There are innumerable reasons Labor lost last Saturday - and yet they all boil down to one central cause. Understanding the difference is vital, because this will determine whether the party manages to rebuild in three years or if it goes on to waste a further six, or more, in opposition.
But first, why believe my analysis? What right do I have to pontificate on this result?
Last week I wrote "if there's a widespread mood for change it's not showing up", drawing a direct analogy to the '93 result when "the opposition lost an unlosable election". I'd began writing that column assuming I could chart Labor's path to government - after all, I'd been continually told Labor would surge to victory. The problem was nobody could show how this would occur. The path wasn't clear.
Apparatchiks explained exactly why the opposition would win this seat or that seat, but always on a case by case basis. That's not the way swings work. The great insight of psephologist Malcolm Mackerras was individual electorate analysis can't be trusted. There's too much noise involved and it's never until everybody's filled in their ballot papers that the result's apparent. Focusing on the overall swing removes this uncertainty; it allows for both the grumpy individual voter and exceptional campaigning by specific MP's. It smooths out the discrepancies to allow an overview.
But there was no trend. So I threw away the jottings demonstrating Labor would win and noted instead, "disillusion is spiraling through the electorate spinning voters off into the arms of minor parties". It was obvious that Bill Shorten needed to harness the preferences of this "huge, disaffected minority". He couldn't.
All the opinion polls showed Labor ahead, although, critically, never by more than the margin of error. The obvious assumption was that the pollsters had their fingers on the scales. This was particularly the case when, in the final weeks, 17 polls from different organisations proclaimed the opposition either one or two points ahead. In a brilliant post, Mark the Ballot demonstrated why this was impossible. The point was that pollsters were somehow touching up their figures. Either they weren't confident or were deliberately skewing the result. It turned out that they simply couldn't work out where preferences would go. They were playing it safe.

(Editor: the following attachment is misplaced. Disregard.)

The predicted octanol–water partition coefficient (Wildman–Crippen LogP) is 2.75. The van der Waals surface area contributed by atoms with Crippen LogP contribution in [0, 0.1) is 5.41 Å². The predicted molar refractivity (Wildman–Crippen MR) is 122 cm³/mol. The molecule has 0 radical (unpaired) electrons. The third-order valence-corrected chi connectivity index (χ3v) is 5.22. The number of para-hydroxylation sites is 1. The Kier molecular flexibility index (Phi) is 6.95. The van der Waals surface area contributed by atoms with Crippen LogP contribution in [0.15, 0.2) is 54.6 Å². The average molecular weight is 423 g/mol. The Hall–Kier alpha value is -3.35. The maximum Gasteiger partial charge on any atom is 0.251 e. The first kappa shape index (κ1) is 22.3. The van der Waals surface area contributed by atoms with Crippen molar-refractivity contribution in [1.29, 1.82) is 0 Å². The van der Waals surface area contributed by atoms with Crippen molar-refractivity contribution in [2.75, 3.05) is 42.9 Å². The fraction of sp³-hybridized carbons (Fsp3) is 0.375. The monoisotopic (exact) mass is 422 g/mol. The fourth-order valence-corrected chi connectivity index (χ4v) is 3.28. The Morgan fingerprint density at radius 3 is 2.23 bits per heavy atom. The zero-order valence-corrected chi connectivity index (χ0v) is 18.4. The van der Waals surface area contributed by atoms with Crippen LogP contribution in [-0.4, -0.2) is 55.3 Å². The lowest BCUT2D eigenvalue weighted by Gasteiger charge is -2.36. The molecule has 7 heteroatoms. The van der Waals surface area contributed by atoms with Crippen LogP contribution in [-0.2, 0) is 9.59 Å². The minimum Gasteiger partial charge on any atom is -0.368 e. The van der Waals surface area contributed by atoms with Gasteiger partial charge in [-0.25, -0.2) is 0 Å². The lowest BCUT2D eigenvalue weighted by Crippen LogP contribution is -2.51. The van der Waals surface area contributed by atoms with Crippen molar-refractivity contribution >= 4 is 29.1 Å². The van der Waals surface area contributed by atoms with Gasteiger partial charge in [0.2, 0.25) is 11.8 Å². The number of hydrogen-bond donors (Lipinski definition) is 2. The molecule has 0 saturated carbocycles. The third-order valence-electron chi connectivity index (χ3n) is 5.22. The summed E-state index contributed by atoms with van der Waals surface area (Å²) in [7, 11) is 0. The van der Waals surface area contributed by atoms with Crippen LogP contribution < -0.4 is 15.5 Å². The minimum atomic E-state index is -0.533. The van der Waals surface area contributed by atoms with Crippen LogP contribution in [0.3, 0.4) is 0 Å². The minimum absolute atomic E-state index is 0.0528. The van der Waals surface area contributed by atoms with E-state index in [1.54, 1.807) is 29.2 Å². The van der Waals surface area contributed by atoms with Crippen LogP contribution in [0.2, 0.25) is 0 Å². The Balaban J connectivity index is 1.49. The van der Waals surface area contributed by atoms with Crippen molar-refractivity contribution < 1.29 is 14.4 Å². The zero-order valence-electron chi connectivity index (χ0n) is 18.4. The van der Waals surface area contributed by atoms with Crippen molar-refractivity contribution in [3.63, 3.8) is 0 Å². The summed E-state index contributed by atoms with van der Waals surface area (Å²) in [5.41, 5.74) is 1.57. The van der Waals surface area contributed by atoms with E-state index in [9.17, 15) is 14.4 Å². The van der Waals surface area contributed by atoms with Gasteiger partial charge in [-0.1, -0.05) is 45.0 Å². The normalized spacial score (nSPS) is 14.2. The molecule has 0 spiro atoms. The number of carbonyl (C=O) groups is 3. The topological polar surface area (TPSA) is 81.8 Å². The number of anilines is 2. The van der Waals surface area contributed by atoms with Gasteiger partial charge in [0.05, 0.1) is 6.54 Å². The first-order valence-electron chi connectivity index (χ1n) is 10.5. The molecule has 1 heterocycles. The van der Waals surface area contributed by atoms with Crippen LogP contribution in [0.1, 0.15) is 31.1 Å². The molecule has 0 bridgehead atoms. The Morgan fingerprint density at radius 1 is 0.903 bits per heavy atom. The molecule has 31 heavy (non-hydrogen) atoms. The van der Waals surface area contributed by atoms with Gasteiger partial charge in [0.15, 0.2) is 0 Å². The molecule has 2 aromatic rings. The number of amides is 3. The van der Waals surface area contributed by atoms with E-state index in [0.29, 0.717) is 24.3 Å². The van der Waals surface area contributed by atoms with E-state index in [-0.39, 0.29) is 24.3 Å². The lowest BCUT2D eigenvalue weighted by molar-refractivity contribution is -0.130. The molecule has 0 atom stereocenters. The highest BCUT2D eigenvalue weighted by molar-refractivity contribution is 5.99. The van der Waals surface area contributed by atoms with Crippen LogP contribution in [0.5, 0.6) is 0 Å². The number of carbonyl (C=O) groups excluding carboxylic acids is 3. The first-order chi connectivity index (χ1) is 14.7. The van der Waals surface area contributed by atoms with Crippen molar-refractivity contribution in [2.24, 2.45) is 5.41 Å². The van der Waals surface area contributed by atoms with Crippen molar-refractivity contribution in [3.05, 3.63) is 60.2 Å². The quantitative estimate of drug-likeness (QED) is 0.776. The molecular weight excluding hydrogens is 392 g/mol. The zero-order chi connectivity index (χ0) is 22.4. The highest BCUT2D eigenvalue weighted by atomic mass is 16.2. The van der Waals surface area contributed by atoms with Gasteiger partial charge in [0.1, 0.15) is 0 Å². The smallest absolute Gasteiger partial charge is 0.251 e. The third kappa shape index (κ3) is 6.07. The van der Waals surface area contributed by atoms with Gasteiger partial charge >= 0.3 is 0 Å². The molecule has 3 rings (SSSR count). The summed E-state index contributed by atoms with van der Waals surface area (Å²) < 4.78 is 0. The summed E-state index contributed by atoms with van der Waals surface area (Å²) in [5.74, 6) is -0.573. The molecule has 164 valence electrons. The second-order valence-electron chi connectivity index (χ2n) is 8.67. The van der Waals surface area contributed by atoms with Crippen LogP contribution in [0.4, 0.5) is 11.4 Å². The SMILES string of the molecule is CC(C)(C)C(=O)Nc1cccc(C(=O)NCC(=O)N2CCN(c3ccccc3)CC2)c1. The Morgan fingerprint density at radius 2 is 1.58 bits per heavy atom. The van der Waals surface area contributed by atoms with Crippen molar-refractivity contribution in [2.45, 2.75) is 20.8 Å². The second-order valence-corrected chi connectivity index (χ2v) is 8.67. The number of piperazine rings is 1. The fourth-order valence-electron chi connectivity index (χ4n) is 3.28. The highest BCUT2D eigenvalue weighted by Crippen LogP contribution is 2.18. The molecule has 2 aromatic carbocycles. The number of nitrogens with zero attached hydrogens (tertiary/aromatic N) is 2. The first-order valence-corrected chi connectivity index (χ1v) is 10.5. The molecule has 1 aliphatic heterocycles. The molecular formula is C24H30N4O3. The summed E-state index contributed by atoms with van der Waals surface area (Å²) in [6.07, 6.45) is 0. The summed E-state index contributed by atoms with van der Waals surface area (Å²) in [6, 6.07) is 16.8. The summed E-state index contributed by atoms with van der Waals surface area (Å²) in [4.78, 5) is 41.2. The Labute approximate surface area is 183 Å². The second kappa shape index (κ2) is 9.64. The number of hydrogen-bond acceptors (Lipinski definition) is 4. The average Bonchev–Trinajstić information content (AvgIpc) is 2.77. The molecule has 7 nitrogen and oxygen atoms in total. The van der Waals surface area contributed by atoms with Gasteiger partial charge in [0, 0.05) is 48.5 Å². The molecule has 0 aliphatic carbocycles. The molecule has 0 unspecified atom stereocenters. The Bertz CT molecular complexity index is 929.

On the day itself, in the ballot booths, Labor's primary vote collapsed. Secondly, the party failed to recognise that if it wasn't the first choice of voters it would need their preferences; yet there was no strategy to achieve this.
When it came to that final moment, standing with pencil poised, disillusioned voters just didn't believe in the alternative. It wasn't so much a failure of the pollsters, as a failure of Labor to inspire.
Nearly a quarter of the vote (24.7 percent) went to minor parties (up from 23.5 percent in 2016). Labor has only itself to blame for the fact that these people failed to give the party their second preferences, but that's what happens when you write people off. There was also an amazing 688,000 informal ballots, more than one in 20, many deliberately so. Why didn't the party inspire these voters?
These issues are critical, because they go to the true cause of the devastating defeat.
Labor's attitude was summed up in Chris Bowen's dismissive comment, telling self-funded retirees to "vote against us" if they didn't like Labor's policy on dividend imputation. Well, they did.
People weren't inspired enough to vote for change.
This isn't rocket science. The party took its program to the people on a take-it-or-leave-it basis and guess what? Voters left it. They don't like being lectured at from on high. People wanted to be participants in a conversation and feel as if they were being included in policy formulation as equals. Instead they were told what to do.
That failure to explain goes to Shorten's problem. He ignored the traditional National Press Club speech in the last days of the election. He thought he was appealing over the heads of the media and had already swung all the voters he needed. He hadn't.
We are still a society of the many - the aspirational as well as those without. Yes, we need change; urgently. However the way that will be achieved isn't by slamming citizens into a wall and lecturing them. Everyone's got to be brought along together.
The key can be found in Tasmania. There, two electorates of ordinary Australians, not wealthy, not part of 'the big end of town', voted to dispatch Labor parliamentarians. They plumped for - God help us - Scott Morrison instead. Shorten's rhetoric failed to connect with their needs and feelings. This is the key point.
While reasons for this defeat are myriad, these are not the cause. Many might not have trusted a leader who had played a key role in killing off, successively, both his own previous leaders (Kevin Rudd and Julia Gillard). Perhaps others were hit by the tax changes. Maybe some were nurses, or perhaps teachers, surprised that the party could announce significant childcare reform yet didn't appear to have any program addressing their concerns. But the true cause was the party presented a program without being prepared to discuss it.
It appeared arrogant and out-of-touch.
That's why Labor needs new leadership. People who will listen.
- Nicholas Stuart is a Canberra writer